Writing Art History Since 2002

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Bell-Roberts | Cape Town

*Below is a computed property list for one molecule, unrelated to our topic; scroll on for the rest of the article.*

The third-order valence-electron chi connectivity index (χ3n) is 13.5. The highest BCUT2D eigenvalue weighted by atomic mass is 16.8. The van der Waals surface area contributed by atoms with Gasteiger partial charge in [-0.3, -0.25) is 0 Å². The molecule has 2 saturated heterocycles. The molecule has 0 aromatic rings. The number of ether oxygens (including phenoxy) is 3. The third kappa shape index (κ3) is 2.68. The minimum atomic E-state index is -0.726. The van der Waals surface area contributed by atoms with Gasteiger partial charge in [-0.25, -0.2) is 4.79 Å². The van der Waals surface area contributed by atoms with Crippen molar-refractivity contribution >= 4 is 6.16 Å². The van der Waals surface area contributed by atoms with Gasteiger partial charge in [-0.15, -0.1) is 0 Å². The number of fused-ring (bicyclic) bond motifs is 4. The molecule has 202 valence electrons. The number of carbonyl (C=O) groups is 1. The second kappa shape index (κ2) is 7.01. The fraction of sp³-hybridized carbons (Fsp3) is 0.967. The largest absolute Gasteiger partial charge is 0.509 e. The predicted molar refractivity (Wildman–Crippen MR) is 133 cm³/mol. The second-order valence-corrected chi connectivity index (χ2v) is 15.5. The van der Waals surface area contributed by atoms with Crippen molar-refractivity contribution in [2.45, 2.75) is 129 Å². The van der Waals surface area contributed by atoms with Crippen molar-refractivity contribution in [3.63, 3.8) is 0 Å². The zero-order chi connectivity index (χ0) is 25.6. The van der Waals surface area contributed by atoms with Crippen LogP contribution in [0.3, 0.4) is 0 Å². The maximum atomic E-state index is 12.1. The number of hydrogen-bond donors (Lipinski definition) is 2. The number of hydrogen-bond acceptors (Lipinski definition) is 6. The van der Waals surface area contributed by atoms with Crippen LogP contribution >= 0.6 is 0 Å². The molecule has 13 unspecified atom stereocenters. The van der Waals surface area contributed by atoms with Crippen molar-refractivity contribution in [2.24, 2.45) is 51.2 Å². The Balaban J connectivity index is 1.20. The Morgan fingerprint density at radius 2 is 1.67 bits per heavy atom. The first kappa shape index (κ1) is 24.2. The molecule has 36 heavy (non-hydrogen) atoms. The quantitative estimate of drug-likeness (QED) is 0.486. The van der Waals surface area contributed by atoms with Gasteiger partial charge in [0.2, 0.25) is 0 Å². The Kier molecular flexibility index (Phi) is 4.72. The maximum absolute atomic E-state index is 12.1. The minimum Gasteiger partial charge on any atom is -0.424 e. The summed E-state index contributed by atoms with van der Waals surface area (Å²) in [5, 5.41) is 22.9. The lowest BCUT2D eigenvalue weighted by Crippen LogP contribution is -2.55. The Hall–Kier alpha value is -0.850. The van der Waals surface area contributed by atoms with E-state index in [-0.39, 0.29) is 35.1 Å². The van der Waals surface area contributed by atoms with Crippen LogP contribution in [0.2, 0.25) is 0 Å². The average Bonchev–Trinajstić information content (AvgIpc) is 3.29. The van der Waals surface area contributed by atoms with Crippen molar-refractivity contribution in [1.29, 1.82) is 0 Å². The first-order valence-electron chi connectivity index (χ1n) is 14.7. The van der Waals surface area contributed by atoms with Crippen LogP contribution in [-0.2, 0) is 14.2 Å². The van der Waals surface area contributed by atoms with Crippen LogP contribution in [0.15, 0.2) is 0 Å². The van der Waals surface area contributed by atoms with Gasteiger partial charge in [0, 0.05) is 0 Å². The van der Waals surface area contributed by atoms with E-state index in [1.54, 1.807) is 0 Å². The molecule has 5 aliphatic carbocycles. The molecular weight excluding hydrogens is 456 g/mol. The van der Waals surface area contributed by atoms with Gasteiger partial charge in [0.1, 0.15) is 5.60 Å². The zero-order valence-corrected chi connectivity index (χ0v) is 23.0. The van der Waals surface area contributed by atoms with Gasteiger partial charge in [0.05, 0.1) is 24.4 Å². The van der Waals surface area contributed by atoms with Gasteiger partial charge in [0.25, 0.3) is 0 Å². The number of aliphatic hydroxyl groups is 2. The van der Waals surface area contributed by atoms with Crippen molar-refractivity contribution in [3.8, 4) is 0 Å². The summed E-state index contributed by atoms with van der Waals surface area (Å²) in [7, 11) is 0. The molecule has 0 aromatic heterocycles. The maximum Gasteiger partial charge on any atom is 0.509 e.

When thinking about Jacques Coetzer’s show of recent work, Alt Pop, I kept returning to one work in particular. Paradise Lost is a seemingly simple, altered found object, an artwork consisting of a standard garden hose, but with a plastic snake’s head at the one end. The hose is brand new, crisp viridian and shiny. I find this work to be an apt summary of the show itself, because in a way it embodies many of the concerns running through the rest of the work.There is a wry and cocky humour to naming a garden hose after such a canonical work in Western culture, but while Milton’s remains may be shifting uncomfortably, Coetzer’s gesture is indeed very apt for our time. Throughout the show are references to the everyday objects that populate a middle class lifestyle, from the faux villa-style rows (upon rows) of homes in Cluster Park, to the humorously over-extended shopping trolley in Hypershopper (its extra space required for those endless objects to fill the gaping holes in the lives of any given target market).Not all the works in the exhibition utilise the same strategy as Paradise Lost. There are also a selection of mostly self-contained Pop art pieces with catchy tag lines, such as Forever Young, Hard Cash and Disposable Income, but like the snake in the grass the blithe humour is mixed with sober observations.Thus, returning to Paradise Lost, the work calls to mind the lawns of suburbia, and, with its serpentine addition, also reminds me of the Afrikaans saying ‘n slang in die gras (the equivalent, ‘a snake in the grass’ is obviously also applicable). This association suggests to me a sense of danger lurking in the seemingly idyllic landscape of a middle class backyard. Perhaps Coetzer is implying that beneath the plastic veneer of shop objects, from home improvement stores, or the rows of supermarkets, lies a trap. The lost paradise may be that impossible fulfilment which has been promised by the allure of the lifestyle. More pointedly, however, the paradise may refer to an earlier time, free of the insidious materialism of our current way of life.And indeed, Coetzer will not be the first to have suggested that consumer culture holds a vain and empty promise. Most of Coetzer’s audience will be familiar with popular anti-globalisation texts and arguments. However, his commentary reaches further. To my mind, underlying the entire exhibition is a sense of cynicism that pertains not only to the world outside, but also that inside the gallery. The works seem to doubt their own ability to constructively alter the situation on which they comment.In fact, the hyperreality of the artworld is invoked in Coetzer’s show. Cluster Park’s ornate frame keys us into this first, but there are also oblique references to Jeremy Wafer in Dust to Dust, and Frank Stella, Barnett Newman and other minimalist painters in his Market Segmentation. Even the title of the exhibition, Alt Pop, resonates with the myriad of meaningless appellations and distinctions drifting around the artspeak channels. In this way, Coetzer suggests a profound confluence between the vacuousness of consumer culture and art circles, deferring rather than defining meaning and substance. Of course, he does not distance himself from it so much as self-reflexively mirror it.The garden hose that largely constitutes Coetzer’s Paradise Lost is, as I have said, brand new – it hasn’t lain in the harsh South African sun for countless summer afternoons, cracking under the relentless heat. Its pristine state draws our attention to the expanse of surface, unyielding, glossy and impotent.

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